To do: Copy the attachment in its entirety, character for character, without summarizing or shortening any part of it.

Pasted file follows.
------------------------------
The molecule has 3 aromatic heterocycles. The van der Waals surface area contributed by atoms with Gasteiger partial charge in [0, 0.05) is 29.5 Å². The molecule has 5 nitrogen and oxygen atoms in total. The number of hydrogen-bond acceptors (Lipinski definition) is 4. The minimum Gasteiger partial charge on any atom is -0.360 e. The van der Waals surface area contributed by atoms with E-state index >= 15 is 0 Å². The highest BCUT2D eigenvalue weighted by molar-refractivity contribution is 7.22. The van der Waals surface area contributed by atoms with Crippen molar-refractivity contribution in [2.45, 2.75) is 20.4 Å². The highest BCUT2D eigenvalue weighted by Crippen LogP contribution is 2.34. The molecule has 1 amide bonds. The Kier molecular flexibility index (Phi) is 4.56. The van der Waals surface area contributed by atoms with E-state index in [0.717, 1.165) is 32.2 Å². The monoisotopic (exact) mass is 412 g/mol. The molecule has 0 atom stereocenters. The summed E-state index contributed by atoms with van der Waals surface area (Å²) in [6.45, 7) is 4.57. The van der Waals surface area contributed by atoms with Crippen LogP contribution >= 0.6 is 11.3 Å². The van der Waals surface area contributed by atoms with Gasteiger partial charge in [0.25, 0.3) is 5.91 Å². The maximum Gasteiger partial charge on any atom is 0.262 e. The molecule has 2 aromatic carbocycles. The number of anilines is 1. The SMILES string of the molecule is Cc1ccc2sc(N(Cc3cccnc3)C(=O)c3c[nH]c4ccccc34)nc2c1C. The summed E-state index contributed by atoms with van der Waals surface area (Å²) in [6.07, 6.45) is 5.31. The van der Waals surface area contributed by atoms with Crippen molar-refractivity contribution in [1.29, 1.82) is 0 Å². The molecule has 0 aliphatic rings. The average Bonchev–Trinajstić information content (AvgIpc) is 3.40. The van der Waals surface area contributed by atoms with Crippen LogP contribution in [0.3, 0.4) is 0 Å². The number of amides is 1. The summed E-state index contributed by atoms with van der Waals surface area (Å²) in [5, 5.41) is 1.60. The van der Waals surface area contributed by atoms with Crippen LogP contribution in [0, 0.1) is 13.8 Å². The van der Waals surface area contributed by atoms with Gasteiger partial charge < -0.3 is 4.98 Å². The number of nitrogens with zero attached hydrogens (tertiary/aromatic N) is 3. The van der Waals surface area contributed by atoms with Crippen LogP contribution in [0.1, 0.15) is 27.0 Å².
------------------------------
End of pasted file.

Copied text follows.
The molecule has 3 aromatic heterocycles. The van der Waals surface area contributed by atoms with Gasteiger partial charge in [0, 0.05) is 29.5 Å². The molecule has 5 nitrogen and oxygen atoms in total. The number of hydrogen-bond acceptors (Lipinski definition) is 4. The minimum Gasteiger partial charge on any atom is -0.360 e. The van der Waals surface area contributed by atoms with E-state index >= 15 is 0 Å². The highest BCUT2D eigenvalue weighted by molar-refractivity contribution is 7.22. The van der Waals surface area contributed by atoms with Crippen molar-refractivity contribution in [2.45, 2.75) is 20.4 Å². The highest BCUT2D eigenvalue weighted by Crippen LogP contribution is 2.34. The molecule has 1 amide bonds. The Kier molecular flexibility index (Phi) is 4.56. The van der Waals surface area contributed by atoms with E-state index in [0.717, 1.165) is 32.2 Å². The monoisotopic (exact) mass is 412 g/mol. The molecule has 0 atom stereocenters. The summed E-state index contributed by atoms with van der Waals surface area (Å²) in [6.45, 7) is 4.57. The van der Waals surface area contributed by atoms with Crippen LogP contribution >= 0.6 is 11.3 Å². The van der Waals surface area contributed by atoms with Gasteiger partial charge in [0.25, 0.3) is 5.91 Å². The maximum Gasteiger partial charge on any atom is 0.262 e. The molecule has 2 aromatic carbocycles. The number of anilines is 1. The SMILES string of the molecule is Cc1ccc2sc(N(Cc3cccnc3)C(=O)c3c[nH]c4ccccc34)nc2c1C. The summed E-state index contributed by atoms with van der Waals surface area (Å²) in [6.07, 6.45) is 5.31. The van der Waals surface area contributed by atoms with Crippen molar-refractivity contribution in [1.29, 1.82) is 0 Å². The molecule has 0 aliphatic rings. The average Bonchev–Trinajstić information content (AvgIpc) is 3.40. The van der Waals surface area contributed by atoms with Crippen LogP contribution in [0.3, 0.4) is 0 Å². The number of amides is 1. The summed E-state index contributed by atoms with van der Waals surface area (Å²) in [5, 5.41) is 1.60. The van der Waals surface area contributed by atoms with Crippen LogP contribution in [0, 0.1) is 13.8 Å². The van der Waals surface area contributed by atoms with Gasteiger partial charge < -0.3 is 4.98 Å². The number of nitrogens with zero attached hydrogens (tertiary/aromatic N) is 3. The van der Waals surface area contributed by atoms with Crippen LogP contribution in [0.1, 0.15) is 27.0 Å².